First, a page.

Especially on this blog, we like to talk about the easy way to learn languages. And the easiest languages to learn. Like Spanish, for example. The fact that it has some common roots with English, relatively simple syntax and grammar, and straightforward pronunciation rules makes it attractive for English speakers. But we also know that there are other languages that fall into the “difficult language” category, and often scare off potential learners. We’ve put together a ranking of the top 10 hardest languages to learn based on several criteria (we tried to be as objective as possible!).
What Are the Top 10 Hardest Languages to Learn?
Let’s get right to it. What is the most difficult language to learn? Drumroll, please…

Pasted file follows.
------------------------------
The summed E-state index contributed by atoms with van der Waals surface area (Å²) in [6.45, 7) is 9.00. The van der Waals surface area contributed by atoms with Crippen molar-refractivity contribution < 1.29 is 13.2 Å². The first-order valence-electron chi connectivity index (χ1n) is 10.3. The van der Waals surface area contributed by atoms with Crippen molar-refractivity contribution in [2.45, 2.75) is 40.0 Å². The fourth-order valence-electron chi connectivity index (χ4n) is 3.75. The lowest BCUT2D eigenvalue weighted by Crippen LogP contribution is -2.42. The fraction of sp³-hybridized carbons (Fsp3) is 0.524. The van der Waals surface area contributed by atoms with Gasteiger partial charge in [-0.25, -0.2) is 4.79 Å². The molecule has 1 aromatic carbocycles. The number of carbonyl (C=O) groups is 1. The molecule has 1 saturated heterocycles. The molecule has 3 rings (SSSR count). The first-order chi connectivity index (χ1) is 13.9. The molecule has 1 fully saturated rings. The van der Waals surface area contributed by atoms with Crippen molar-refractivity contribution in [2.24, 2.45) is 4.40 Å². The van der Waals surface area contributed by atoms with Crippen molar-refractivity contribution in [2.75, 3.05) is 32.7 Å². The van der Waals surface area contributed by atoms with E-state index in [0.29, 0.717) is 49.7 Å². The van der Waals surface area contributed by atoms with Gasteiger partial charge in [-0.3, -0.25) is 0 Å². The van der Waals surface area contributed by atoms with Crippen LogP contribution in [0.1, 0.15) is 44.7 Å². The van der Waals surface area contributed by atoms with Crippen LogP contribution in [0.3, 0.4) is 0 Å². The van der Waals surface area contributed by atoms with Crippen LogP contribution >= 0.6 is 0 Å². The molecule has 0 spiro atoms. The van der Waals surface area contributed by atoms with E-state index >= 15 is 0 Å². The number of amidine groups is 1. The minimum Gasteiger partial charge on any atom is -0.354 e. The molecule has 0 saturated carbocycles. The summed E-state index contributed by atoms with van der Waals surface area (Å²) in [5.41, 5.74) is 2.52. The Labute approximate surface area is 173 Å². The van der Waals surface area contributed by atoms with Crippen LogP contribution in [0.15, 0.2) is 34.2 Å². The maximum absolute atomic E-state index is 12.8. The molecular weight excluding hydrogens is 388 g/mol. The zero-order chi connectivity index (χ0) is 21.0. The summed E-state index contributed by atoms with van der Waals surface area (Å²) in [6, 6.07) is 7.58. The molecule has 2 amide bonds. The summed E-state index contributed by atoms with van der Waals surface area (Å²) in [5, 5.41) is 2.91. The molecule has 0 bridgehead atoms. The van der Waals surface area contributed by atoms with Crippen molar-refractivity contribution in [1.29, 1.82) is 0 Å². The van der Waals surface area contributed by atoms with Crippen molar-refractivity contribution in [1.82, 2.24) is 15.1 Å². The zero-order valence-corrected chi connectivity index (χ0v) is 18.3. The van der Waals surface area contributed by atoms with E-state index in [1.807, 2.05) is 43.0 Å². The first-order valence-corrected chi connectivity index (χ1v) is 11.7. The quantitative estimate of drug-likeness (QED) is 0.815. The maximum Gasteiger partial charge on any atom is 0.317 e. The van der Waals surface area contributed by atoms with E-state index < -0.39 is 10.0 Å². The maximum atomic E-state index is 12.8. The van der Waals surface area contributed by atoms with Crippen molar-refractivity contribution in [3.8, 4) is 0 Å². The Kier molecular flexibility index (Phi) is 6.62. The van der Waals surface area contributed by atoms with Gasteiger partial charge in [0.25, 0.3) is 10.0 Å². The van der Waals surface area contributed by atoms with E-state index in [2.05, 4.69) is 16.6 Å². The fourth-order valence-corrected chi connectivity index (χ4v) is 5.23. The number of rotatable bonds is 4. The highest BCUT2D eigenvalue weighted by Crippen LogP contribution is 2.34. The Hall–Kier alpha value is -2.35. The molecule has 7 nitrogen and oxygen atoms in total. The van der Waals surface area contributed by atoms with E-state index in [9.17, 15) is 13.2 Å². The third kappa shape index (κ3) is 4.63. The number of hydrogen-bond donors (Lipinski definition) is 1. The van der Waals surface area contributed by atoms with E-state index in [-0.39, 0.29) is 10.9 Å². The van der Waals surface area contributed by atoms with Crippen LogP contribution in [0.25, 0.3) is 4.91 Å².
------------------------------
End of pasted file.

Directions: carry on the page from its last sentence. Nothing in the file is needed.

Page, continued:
But don’t worry, we won’t leave you hanging. If you are brave enough to take on one (or more) of these languages, we have some great tips to help you. It won’t be an easy process, but it’s not impossible!
If you find yourself struggling, just remember that there are billions of other people around the world who went through exactly what you are when learning to speak these “hard languages.”
How Did We Come to This Conclusion About the Most Difficult Language to Learn?
It’s always a tricky task to come up with a list of so-called easy or difficult languages. Just like it is hard to say for sure that a language is easy to learn.